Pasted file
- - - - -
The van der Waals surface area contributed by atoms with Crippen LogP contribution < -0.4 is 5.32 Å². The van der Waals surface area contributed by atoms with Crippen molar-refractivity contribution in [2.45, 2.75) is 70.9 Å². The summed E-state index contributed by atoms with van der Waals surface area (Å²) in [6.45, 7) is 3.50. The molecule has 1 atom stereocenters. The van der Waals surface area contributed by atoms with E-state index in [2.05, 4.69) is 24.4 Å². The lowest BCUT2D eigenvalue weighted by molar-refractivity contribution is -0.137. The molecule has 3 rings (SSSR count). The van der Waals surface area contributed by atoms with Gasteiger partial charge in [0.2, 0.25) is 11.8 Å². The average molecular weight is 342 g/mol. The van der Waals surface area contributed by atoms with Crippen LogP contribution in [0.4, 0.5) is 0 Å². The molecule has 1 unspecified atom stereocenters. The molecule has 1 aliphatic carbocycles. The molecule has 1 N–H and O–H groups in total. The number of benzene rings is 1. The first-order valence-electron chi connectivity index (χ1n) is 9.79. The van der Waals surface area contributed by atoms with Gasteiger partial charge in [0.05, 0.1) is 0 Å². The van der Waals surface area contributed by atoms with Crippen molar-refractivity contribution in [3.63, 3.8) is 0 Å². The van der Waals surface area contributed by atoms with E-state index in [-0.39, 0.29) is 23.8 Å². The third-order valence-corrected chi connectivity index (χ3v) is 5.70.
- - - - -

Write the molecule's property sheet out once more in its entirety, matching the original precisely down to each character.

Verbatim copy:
The van der Waals surface area contributed by atoms with Crippen LogP contribution < -0.4 is 5.32 Å². The van der Waals surface area contributed by atoms with Crippen molar-refractivity contribution in [2.45, 2.75) is 70.9 Å². The summed E-state index contributed by atoms with van der Waals surface area (Å²) in [6.45, 7) is 3.50. The molecule has 1 atom stereocenters. The van der Waals surface area contributed by atoms with E-state index in [2.05, 4.69) is 24.4 Å². The lowest BCUT2D eigenvalue weighted by molar-refractivity contribution is -0.137. The molecule has 3 rings (SSSR count). The van der Waals surface area contributed by atoms with Gasteiger partial charge in [0.2, 0.25) is 11.8 Å². The average molecular weight is 342 g/mol. The van der Waals surface area contributed by atoms with Crippen LogP contribution in [0.4, 0.5) is 0 Å². The molecule has 1 unspecified atom stereocenters. The molecule has 1 aliphatic carbocycles. The molecule has 1 N–H and O–H groups in total. The number of benzene rings is 1. The first-order valence-electron chi connectivity index (χ1n) is 9.79. The van der Waals surface area contributed by atoms with Gasteiger partial charge in [0.05, 0.1) is 0 Å². The van der Waals surface area contributed by atoms with Crippen molar-refractivity contribution in [3.63, 3.8) is 0 Å². The van der Waals surface area contributed by atoms with E-state index in [-0.39, 0.29) is 23.8 Å². The third-order valence-corrected chi connectivity index (χ3v) is 5.70.